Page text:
Yale Center for Teaching and Learning

Catalog

Human Emotion

What are our emotions? What purpose do they serve? How do emotions relate to our thoughts, memories, and behaviors towards others? What happens when our emotional responses go awry?

Although these questions date back to early philosophical texts, only recently have experimental psychologists begun to explore this vast and exciting domain of study. The course will begin by discussing the evolutionary origins of distinct emotions such as love, anger, fear, and disgust. We will ask how emotions might color our cognitive processes such as thinking and memory, the relationship between emotions and the brain, development of emotions in childhood, and how emotions shape our social relationships. We will also consider how these methods can be applied to studying mental illness in both children and adults. The course will conclude by studying the pursuit of happiness and well-being, trying to understand what makes us happy.

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Environmental Politics and Law

Can law change human behavior to be less environmentally damaging? Law will be examined through case histories including: environmental effects of national security, pesticides, air pollution, consumer products, plastics, parks and protected area management, land use, urban growth and sprawl, public/private transit, drinking water standards, food safety, and hazardous site restoration. In each case we will review the structure of law and evaluate its strengths and weaknesses.

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Atmosphere, Ocean and Environmental Changes

This course explores the physical processes that control Earth’s atmosphere, ocean, and climate. Quantitative methods for constructing mass and energy budgets. Topics include clouds, rain, severe storms, regional climate, the ozone layer, air pollution, ocean currents and productivity, the seasons, El Niño, the history of Earth’s climate, global warming, energy, and water resources.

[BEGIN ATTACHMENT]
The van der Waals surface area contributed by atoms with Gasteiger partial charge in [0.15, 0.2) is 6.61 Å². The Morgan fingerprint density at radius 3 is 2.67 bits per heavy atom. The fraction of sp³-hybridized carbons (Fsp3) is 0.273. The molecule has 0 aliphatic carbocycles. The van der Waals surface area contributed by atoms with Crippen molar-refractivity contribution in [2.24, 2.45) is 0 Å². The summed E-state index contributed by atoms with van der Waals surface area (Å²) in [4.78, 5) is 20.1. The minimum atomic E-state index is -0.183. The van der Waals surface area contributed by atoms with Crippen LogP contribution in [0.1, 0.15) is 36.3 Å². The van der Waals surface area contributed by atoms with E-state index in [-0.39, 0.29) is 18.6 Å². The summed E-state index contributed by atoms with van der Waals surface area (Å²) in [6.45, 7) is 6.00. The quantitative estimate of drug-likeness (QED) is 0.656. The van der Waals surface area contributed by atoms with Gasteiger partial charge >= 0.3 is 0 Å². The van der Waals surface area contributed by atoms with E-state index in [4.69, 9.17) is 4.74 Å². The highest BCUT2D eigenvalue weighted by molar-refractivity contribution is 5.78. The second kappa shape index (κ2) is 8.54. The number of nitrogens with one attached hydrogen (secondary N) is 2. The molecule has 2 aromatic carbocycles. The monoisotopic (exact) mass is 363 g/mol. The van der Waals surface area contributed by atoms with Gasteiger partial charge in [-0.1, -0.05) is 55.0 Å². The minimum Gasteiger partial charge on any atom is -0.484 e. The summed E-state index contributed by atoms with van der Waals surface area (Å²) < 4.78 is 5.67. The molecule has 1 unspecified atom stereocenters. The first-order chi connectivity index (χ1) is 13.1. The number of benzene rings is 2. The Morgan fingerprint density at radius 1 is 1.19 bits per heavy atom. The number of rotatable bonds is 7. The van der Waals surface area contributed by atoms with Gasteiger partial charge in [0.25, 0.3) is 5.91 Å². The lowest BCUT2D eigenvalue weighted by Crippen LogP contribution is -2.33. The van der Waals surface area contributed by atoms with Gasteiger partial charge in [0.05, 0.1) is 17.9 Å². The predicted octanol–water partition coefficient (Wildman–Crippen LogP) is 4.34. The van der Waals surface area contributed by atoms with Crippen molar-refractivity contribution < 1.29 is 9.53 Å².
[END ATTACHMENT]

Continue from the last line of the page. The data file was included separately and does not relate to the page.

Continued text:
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Introduction to Ancient Greek History

This is an introductory course in Greek history tracing the development of Greek civilization as manifested in political, intellectual, and creative achievements from the Bronze Age to the end of the classical period. Students read original sources in translation as well as the works of modern scholars.

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Early Modern England: Politics, Religion, and Society under the Tudors and Stuarts

This course is intended to provide an up-to-date introduction to the development of English society between the late fifteenth and the early eighteenth centuries. Particular issues addressed in the lectures will include: the changing social structure; households; local communities; gender roles; economic development; urbanization; religious change from the Reformation to the Act of Toleration; the Tudor and Stuart monarchies; rebellion, popular protest and civil war; witchcraft; education, literacy and print culture; crime and the law; poverty and social welfare; the changing structures and dynamics of political participation and the emergence of parliamentary government.

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